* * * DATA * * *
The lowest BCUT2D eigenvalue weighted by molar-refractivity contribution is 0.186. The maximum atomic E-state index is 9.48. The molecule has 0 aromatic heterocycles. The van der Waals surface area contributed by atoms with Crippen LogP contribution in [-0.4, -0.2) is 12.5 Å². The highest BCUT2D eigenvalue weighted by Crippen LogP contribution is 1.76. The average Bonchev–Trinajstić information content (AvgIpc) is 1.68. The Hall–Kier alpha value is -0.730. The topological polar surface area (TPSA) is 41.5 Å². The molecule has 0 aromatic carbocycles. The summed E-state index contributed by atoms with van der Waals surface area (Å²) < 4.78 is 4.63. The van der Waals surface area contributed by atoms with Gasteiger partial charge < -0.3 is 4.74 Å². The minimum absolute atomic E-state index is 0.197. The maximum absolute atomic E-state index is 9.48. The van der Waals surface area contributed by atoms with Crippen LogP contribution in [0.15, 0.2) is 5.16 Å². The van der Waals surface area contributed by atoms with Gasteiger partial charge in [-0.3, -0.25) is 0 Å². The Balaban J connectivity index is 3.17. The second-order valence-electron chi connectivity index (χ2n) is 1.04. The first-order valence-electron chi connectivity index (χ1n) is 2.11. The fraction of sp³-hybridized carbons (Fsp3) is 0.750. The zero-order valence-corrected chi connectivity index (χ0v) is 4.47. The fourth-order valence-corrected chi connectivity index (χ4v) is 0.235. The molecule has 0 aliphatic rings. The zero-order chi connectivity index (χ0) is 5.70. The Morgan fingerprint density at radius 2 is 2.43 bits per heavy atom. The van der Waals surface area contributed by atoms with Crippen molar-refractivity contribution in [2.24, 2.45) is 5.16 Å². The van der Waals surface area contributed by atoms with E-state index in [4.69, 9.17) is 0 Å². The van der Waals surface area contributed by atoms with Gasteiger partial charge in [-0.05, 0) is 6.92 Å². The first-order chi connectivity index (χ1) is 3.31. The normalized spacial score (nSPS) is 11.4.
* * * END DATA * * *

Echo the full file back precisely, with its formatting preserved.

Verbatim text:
The lowest BCUT2D eigenvalue weighted by molar-refractivity contribution is 0.186. The maximum atomic E-state index is 9.48. The molecule has 0 aromatic heterocycles. The van der Waals surface area contributed by atoms with Crippen LogP contribution in [-0.4, -0.2) is 12.5 Å². The highest BCUT2D eigenvalue weighted by Crippen LogP contribution is 1.76. The average Bonchev–Trinajstić information content (AvgIpc) is 1.68. The Hall–Kier alpha value is -0.730. The topological polar surface area (TPSA) is 41.5 Å². The molecule has 0 aromatic carbocycles. The summed E-state index contributed by atoms with van der Waals surface area (Å²) < 4.78 is 4.63. The van der Waals surface area contributed by atoms with Gasteiger partial charge < -0.3 is 4.74 Å². The minimum absolute atomic E-state index is 0.197. The maximum absolute atomic E-state index is 9.48. The van der Waals surface area contributed by atoms with Crippen LogP contribution in [0.15, 0.2) is 5.16 Å². The van der Waals surface area contributed by atoms with Gasteiger partial charge in [-0.3, -0.25) is 0 Å². The Balaban J connectivity index is 3.17. The second-order valence-electron chi connectivity index (χ2n) is 1.04. The first-order valence-electron chi connectivity index (χ1n) is 2.11. The fraction of sp³-hybridized carbons (Fsp3) is 0.750. The zero-order valence-corrected chi connectivity index (χ0v) is 4.47. The fourth-order valence-corrected chi connectivity index (χ4v) is 0.235. The molecule has 0 aliphatic rings. The zero-order chi connectivity index (χ0) is 5.70. The Morgan fingerprint density at radius 2 is 2.43 bits per heavy atom. The van der Waals surface area contributed by atoms with Crippen molar-refractivity contribution in [2.24, 2.45) is 5.16 Å². The van der Waals surface area contributed by atoms with E-state index in [4.69, 9.17) is 0 Å². The van der Waals surface area contributed by atoms with Gasteiger partial charge in [-0.05, 0) is 6.92 Å². The first-order chi connectivity index (χ1) is 3.31. The normalized spacial score (nSPS) is 11.4.